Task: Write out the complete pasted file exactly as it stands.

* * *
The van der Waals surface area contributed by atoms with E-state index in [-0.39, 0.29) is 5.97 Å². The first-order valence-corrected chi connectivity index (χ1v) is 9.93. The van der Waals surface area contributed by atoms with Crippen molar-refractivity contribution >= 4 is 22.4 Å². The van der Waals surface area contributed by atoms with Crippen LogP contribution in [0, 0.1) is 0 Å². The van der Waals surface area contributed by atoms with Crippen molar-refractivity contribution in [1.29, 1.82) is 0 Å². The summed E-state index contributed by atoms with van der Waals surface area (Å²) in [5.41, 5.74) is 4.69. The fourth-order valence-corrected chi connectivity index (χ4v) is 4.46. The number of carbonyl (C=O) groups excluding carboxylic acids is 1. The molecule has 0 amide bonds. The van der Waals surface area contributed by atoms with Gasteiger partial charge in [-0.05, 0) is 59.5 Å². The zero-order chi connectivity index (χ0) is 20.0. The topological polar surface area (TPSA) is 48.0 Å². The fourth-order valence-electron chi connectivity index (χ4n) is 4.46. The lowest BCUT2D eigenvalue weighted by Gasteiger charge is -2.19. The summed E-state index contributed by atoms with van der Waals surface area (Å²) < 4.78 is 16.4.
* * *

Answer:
The van der Waals surface area contributed by atoms with E-state index in [-0.39, 0.29) is 5.97 Å². The first-order valence-corrected chi connectivity index (χ1v) is 9.93. The van der Waals surface area contributed by atoms with Crippen molar-refractivity contribution >= 4 is 22.4 Å². The van der Waals surface area contributed by atoms with Crippen LogP contribution in [0, 0.1) is 0 Å². The van der Waals surface area contributed by atoms with Crippen molar-refractivity contribution in [1.29, 1.82) is 0 Å². The summed E-state index contributed by atoms with van der Waals surface area (Å²) in [5.41, 5.74) is 4.69. The fourth-order valence-corrected chi connectivity index (χ4v) is 4.46. The number of carbonyl (C=O) groups excluding carboxylic acids is 1. The molecule has 0 amide bonds. The van der Waals surface area contributed by atoms with Gasteiger partial charge in [-0.05, 0) is 59.5 Å². The zero-order chi connectivity index (χ0) is 20.0. The topological polar surface area (TPSA) is 48.0 Å². The fourth-order valence-electron chi connectivity index (χ4n) is 4.46. The lowest BCUT2D eigenvalue weighted by Gasteiger charge is -2.19. The summed E-state index contributed by atoms with van der Waals surface area (Å²) < 4.78 is 16.4.